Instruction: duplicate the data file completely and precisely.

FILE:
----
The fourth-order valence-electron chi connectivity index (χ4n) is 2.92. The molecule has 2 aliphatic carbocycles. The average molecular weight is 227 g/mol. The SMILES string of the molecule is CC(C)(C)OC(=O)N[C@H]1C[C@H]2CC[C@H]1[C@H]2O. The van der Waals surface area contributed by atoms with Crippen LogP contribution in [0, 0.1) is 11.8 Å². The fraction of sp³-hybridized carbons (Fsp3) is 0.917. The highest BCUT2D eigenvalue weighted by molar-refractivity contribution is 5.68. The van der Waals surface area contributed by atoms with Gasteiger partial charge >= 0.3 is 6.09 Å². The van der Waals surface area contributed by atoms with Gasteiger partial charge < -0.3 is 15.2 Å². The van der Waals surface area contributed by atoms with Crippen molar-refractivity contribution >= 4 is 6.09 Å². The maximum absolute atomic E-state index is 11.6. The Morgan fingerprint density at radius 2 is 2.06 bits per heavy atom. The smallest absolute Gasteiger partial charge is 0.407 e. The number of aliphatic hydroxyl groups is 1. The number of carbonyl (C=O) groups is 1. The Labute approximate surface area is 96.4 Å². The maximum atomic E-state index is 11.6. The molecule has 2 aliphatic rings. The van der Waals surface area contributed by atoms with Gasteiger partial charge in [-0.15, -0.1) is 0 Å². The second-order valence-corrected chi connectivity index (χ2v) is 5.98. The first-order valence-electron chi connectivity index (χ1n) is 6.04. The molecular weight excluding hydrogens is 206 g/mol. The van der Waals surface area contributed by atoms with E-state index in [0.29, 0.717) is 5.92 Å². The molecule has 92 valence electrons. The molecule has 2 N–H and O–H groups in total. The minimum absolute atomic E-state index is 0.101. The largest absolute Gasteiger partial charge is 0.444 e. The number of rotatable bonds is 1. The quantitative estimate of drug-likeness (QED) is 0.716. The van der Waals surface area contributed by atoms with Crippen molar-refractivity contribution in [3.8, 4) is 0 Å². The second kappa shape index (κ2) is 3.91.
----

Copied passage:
The fourth-order valence-electron chi connectivity index (χ4n) is 2.92. The molecule has 2 aliphatic carbocycles. The average molecular weight is 227 g/mol. The SMILES string of the molecule is CC(C)(C)OC(=O)N[C@H]1C[C@H]2CC[C@H]1[C@H]2O. The van der Waals surface area contributed by atoms with Crippen LogP contribution in [0, 0.1) is 11.8 Å². The fraction of sp³-hybridized carbons (Fsp3) is 0.917. The highest BCUT2D eigenvalue weighted by molar-refractivity contribution is 5.68. The van der Waals surface area contributed by atoms with Gasteiger partial charge >= 0.3 is 6.09 Å². The van der Waals surface area contributed by atoms with Gasteiger partial charge < -0.3 is 15.2 Å². The van der Waals surface area contributed by atoms with Crippen molar-refractivity contribution >= 4 is 6.09 Å². The maximum absolute atomic E-state index is 11.6. The Morgan fingerprint density at radius 2 is 2.06 bits per heavy atom. The smallest absolute Gasteiger partial charge is 0.407 e. The number of aliphatic hydroxyl groups is 1. The number of carbonyl (C=O) groups is 1. The Labute approximate surface area is 96.4 Å². The maximum atomic E-state index is 11.6. The molecule has 2 aliphatic rings. The van der Waals surface area contributed by atoms with Gasteiger partial charge in [-0.15, -0.1) is 0 Å². The second-order valence-corrected chi connectivity index (χ2v) is 5.98. The first-order valence-electron chi connectivity index (χ1n) is 6.04. The molecular weight excluding hydrogens is 206 g/mol. The van der Waals surface area contributed by atoms with E-state index in [0.29, 0.717) is 5.92 Å². The molecule has 92 valence electrons. The molecule has 2 N–H and O–H groups in total. The minimum absolute atomic E-state index is 0.101. The largest absolute Gasteiger partial charge is 0.444 e. The number of rotatable bonds is 1. The quantitative estimate of drug-likeness (QED) is 0.716. The van der Waals surface area contributed by atoms with Crippen molar-refractivity contribution in [3.8, 4) is 0 Å². The second kappa shape index (κ2) is 3.91.